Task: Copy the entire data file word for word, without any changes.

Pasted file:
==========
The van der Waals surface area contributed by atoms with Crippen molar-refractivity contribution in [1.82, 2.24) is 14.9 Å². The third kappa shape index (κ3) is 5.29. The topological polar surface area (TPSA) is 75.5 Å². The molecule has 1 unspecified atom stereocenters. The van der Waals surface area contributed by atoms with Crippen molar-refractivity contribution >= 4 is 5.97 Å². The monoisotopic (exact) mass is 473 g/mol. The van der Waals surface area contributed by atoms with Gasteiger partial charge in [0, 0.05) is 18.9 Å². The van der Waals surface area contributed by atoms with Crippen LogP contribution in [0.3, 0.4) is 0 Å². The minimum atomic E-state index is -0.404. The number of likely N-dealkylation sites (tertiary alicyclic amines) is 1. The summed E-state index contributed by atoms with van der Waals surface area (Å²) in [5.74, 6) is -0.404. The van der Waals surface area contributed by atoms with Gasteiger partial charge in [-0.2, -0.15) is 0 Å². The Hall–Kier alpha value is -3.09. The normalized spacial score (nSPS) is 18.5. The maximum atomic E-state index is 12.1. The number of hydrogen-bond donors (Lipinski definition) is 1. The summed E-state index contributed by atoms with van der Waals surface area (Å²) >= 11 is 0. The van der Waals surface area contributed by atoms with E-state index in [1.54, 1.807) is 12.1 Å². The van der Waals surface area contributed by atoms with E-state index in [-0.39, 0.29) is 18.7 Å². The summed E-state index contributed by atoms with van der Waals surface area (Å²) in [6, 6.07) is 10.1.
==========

The van der Waals surface area contributed by atoms with Crippen molar-refractivity contribution in [1.82, 2.24) is 14.9 Å². The third kappa shape index (κ3) is 5.29. The topological polar surface area (TPSA) is 75.5 Å². The molecule has 1 unspecified atom stereocenters. The van der Waals surface area contributed by atoms with Crippen molar-refractivity contribution >= 4 is 5.97 Å². The monoisotopic (exact) mass is 473 g/mol. The van der Waals surface area contributed by atoms with Gasteiger partial charge in [0, 0.05) is 18.9 Å². The van der Waals surface area contributed by atoms with Crippen LogP contribution in [0.3, 0.4) is 0 Å². The minimum atomic E-state index is -0.404. The number of likely N-dealkylation sites (tertiary alicyclic amines) is 1. The summed E-state index contributed by atoms with van der Waals surface area (Å²) in [5.74, 6) is -0.404. The van der Waals surface area contributed by atoms with Gasteiger partial charge in [-0.2, -0.15) is 0 Å². The Hall–Kier alpha value is -3.09. The normalized spacial score (nSPS) is 18.5. The maximum atomic E-state index is 12.1. The number of hydrogen-bond donors (Lipinski definition) is 1. The summed E-state index contributed by atoms with van der Waals surface area (Å²) >= 11 is 0. The van der Waals surface area contributed by atoms with E-state index in [1.54, 1.807) is 12.1 Å². The van der Waals surface area contributed by atoms with E-state index in [-0.39, 0.29) is 18.7 Å². The summed E-state index contributed by atoms with van der Waals surface area (Å²) in [6, 6.07) is 10.1.